U.S. Markets

UK factory growth slows as COVID and Brexit combine -IHS Markit

LONDON (Reuters) - British manufacturers suffered a double hit last month as COVID-19 disruption to global shipping combined with new trade barriers with the European Union, according to a survey published on Monday.

FILE PHOTO: Employees Joe Don (L) and Darren Lowarson give a Rolls Royce Ghost its final finish polish at the Rolls Royce Motor Cars factory at Goodwood near Chichester in southern England April 24, 2013. REUTERS/Luke MacGregor

Separate data from the Bank of England showed a record fall in borrowing by consumers in December, potentially paving the way for a spending rebound once the pandemic eases.

But for now the data paints a picture of a British economy that is struggling in early 2021 as finance minister Rishi Sunak considers whether to extend his emergency support programmes.

Data firm IHS Markit said its monthly survey of the factory sector showed a hit to new export orders, signs of supply chain problems and inflation pressure.

Fhaheen Khan, an economist at Make UK, a manufacturing lobby group, said the worst of the supply chain challenges were yet to come as many manufacturers were still working down stockpiles.

“The impact of both COVID-19 and leaving the EU could linger for many years to come,” he said.

The final IHS Markit/CIPS manufacturing Purchasing Managers’ Index fell to 54.1, below the level in the euro zone and down from a three-year high of 57.5 in December, when factories rushed to beat problems when Britain’s new trade relationship with the EU began on Jan. 1.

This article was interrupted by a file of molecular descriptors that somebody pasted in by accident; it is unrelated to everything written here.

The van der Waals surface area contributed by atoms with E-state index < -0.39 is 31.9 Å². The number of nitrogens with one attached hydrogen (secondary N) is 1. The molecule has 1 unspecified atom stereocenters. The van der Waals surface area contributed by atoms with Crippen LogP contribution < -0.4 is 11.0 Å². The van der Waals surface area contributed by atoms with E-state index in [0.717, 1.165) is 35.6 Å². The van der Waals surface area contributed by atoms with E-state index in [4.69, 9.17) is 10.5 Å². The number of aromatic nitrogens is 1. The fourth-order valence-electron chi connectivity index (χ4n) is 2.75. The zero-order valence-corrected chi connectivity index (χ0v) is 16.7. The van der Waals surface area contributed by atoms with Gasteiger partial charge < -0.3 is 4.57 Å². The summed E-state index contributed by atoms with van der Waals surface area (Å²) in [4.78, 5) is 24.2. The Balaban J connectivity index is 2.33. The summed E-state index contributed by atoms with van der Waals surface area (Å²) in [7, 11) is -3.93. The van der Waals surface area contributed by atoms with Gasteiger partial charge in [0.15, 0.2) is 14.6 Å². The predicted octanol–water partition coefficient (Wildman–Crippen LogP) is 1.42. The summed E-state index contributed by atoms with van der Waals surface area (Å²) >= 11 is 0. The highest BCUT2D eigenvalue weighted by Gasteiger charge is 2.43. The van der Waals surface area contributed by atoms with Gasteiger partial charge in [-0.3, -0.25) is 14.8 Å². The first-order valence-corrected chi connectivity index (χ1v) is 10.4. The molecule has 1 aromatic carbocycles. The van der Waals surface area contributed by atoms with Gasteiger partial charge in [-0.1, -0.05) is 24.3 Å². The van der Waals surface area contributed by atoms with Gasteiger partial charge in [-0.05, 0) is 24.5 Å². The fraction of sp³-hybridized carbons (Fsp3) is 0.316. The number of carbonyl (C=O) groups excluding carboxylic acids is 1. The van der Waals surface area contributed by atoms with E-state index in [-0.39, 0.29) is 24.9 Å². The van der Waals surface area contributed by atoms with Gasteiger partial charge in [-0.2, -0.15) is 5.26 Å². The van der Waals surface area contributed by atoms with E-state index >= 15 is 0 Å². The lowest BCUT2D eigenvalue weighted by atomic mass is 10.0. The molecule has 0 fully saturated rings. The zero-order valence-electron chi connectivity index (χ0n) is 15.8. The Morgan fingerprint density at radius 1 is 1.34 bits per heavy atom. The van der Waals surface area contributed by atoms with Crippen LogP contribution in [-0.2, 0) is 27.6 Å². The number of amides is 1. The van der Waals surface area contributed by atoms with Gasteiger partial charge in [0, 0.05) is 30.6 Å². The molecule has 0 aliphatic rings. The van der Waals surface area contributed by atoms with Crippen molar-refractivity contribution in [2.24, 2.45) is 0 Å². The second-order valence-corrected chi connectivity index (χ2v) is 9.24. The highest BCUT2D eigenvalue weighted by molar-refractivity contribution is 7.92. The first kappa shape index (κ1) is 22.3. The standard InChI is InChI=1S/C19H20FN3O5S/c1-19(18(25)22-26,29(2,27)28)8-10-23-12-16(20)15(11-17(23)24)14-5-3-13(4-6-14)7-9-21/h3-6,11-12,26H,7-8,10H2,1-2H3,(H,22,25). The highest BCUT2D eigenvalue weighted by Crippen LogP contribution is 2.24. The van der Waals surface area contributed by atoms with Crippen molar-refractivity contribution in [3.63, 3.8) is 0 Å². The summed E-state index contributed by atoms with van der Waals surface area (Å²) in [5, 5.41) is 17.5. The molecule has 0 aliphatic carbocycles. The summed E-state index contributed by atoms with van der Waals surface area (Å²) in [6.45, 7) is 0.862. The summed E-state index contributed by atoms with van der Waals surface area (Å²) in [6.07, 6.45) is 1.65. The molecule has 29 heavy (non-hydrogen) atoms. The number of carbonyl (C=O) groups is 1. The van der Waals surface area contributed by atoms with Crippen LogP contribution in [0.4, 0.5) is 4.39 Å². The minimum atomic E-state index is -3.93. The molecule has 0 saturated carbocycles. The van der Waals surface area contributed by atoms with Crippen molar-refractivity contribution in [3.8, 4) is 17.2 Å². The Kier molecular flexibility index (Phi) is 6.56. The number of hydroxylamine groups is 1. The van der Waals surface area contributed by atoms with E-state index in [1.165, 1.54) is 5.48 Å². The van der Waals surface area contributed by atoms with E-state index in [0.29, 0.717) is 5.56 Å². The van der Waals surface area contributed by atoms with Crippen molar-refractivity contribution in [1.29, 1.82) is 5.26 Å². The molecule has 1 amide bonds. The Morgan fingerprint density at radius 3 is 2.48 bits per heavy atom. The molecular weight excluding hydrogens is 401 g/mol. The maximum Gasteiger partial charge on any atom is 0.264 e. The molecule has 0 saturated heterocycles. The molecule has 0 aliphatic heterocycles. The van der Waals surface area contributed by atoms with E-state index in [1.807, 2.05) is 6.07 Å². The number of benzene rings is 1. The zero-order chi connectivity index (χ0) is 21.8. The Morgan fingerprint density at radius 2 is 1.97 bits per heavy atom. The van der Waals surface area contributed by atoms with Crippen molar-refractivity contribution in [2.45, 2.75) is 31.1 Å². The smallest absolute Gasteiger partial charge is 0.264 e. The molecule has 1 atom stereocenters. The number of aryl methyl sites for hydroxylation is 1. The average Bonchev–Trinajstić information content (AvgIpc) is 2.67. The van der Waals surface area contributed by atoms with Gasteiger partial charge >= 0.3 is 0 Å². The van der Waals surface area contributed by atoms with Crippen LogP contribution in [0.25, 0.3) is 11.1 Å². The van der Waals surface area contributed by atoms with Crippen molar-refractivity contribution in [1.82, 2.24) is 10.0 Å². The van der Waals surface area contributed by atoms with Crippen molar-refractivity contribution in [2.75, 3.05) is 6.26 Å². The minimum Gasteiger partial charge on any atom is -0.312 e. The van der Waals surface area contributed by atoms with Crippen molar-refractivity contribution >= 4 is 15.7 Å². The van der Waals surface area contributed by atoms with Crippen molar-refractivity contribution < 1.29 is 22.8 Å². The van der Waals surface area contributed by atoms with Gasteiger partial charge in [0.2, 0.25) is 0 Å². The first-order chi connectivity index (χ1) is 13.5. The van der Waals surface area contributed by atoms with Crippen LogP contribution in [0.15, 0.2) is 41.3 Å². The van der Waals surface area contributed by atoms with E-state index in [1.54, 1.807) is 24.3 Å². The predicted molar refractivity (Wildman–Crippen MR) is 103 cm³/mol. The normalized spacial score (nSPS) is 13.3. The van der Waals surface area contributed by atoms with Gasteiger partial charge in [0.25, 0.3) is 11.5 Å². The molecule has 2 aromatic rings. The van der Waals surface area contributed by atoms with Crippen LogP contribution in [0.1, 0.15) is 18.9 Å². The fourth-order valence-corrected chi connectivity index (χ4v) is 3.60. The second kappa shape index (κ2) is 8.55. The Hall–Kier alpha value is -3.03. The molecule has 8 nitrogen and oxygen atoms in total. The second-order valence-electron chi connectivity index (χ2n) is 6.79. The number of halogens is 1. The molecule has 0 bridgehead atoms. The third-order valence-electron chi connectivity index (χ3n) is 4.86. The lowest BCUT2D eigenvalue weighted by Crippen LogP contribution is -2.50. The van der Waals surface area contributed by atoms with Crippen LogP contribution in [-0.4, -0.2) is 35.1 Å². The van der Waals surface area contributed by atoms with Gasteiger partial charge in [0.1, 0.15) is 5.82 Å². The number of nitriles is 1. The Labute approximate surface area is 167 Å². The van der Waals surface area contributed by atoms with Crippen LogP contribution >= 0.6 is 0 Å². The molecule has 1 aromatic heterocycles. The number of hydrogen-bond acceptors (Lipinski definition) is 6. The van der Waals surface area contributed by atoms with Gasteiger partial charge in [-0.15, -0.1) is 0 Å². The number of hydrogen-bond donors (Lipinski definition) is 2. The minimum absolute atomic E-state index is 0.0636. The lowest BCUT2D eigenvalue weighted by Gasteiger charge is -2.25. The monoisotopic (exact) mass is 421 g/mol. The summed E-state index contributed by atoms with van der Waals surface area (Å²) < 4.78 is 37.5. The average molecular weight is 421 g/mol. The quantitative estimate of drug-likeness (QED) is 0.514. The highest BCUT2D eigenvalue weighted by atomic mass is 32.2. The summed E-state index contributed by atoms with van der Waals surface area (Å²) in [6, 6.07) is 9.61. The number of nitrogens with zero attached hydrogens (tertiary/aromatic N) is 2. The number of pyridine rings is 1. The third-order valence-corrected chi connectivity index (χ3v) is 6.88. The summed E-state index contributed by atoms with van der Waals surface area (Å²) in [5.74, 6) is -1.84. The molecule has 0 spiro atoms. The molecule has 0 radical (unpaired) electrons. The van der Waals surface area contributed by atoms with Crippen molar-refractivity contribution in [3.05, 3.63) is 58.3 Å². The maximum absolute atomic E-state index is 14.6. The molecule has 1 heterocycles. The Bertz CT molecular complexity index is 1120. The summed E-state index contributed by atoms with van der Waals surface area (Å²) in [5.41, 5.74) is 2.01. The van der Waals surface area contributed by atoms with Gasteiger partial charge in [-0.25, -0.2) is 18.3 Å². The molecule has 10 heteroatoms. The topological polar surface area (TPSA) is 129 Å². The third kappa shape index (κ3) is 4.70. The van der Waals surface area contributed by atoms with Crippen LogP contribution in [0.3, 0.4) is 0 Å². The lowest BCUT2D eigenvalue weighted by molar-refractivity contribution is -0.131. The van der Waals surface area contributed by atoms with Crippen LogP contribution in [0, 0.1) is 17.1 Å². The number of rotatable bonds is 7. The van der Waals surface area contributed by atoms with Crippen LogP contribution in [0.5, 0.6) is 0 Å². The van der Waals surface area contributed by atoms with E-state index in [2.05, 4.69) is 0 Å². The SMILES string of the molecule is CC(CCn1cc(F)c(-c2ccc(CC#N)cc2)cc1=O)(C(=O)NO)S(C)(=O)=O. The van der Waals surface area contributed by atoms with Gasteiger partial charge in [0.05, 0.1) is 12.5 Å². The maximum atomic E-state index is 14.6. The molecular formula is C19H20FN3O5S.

Smaller manufacturers were the hardest hit.

Britain’s fast COVID-19 vaccination programme and progress by companies in adapting to Brexit held out the prospect of a pick-up in the pace of growth but there was no swift end to the headwinds in sight, Rob Dobson, director at IHS Markit, said.

Input price inflation rose to a four-year high, reflecting raw material shortages and transport delays, leading to the steepest inflation of selling prices for 28 months.

Monday’s data from the BoE showed unsecured lending to consumers was 7.5% lower in December than a year earlier, the biggest decline since monthly records began in 1994.

“With households paying down debt now, they should be in a good position to start spending again once the COVID-19 restrictions are eventually lifted,” Ruth Gregory, an economist with Capital Economics, said.

But Samuel Tombs at Pantheon Macroeconomics said many households were likely to buy foreign holidays and imported items such as new cars which would not boost economic output.

The BoE data also showed mortgage approvals slipped back slightly in December but remained close to a 13 year-high.

Tombs said the housing market rebound would lose steam before the scheduled March 31 expiry of Sunak’s tax cut for property purchases.

Reporting by William Schomberg; Editing by Toby Chopra